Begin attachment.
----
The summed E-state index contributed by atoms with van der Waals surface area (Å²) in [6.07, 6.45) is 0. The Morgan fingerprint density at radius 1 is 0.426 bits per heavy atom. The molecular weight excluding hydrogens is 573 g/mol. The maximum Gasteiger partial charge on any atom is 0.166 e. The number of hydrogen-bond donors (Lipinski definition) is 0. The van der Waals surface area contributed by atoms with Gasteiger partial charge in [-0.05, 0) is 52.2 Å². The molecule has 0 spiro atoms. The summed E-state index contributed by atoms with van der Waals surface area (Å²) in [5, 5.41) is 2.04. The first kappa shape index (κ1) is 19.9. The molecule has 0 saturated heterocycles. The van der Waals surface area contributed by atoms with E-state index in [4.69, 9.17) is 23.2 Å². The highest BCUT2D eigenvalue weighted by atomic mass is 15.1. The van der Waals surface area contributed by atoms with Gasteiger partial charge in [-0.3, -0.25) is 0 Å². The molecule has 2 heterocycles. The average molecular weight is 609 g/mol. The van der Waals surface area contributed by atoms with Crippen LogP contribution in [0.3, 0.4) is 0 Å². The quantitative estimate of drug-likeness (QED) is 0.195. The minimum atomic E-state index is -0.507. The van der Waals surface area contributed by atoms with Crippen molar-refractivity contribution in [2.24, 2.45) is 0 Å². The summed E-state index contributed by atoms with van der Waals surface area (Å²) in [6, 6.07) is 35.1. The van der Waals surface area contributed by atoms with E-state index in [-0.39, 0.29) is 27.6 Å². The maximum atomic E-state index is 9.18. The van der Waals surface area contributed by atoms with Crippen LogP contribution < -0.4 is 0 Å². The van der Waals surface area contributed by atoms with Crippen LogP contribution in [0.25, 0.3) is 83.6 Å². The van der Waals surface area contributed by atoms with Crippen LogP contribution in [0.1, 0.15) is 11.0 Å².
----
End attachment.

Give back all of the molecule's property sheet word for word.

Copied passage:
The summed E-state index contributed by atoms with van der Waals surface area (Å²) in [6.07, 6.45) is 0. The Morgan fingerprint density at radius 1 is 0.426 bits per heavy atom. The molecular weight excluding hydrogens is 573 g/mol. The maximum Gasteiger partial charge on any atom is 0.166 e. The number of hydrogen-bond donors (Lipinski definition) is 0. The van der Waals surface area contributed by atoms with Gasteiger partial charge in [-0.05, 0) is 52.2 Å². The molecule has 0 spiro atoms. The summed E-state index contributed by atoms with van der Waals surface area (Å²) in [5, 5.41) is 2.04. The first kappa shape index (κ1) is 19.9. The molecule has 0 saturated heterocycles. The van der Waals surface area contributed by atoms with E-state index in [4.69, 9.17) is 23.2 Å². The highest BCUT2D eigenvalue weighted by atomic mass is 15.1. The van der Waals surface area contributed by atoms with Gasteiger partial charge in [-0.3, -0.25) is 0 Å². The molecule has 2 heterocycles. The average molecular weight is 609 g/mol. The van der Waals surface area contributed by atoms with Crippen LogP contribution in [0.3, 0.4) is 0 Å². The quantitative estimate of drug-likeness (QED) is 0.195. The minimum atomic E-state index is -0.507. The van der Waals surface area contributed by atoms with Crippen molar-refractivity contribution in [2.24, 2.45) is 0 Å². The summed E-state index contributed by atoms with van der Waals surface area (Å²) in [6, 6.07) is 35.1. The van der Waals surface area contributed by atoms with E-state index in [-0.39, 0.29) is 27.6 Å². The maximum atomic E-state index is 9.18. The van der Waals surface area contributed by atoms with Crippen LogP contribution < -0.4 is 0 Å². The van der Waals surface area contributed by atoms with Crippen LogP contribution in [0.25, 0.3) is 83.6 Å². The van der Waals surface area contributed by atoms with Crippen LogP contribution in [0.1, 0.15) is 11.0 Å².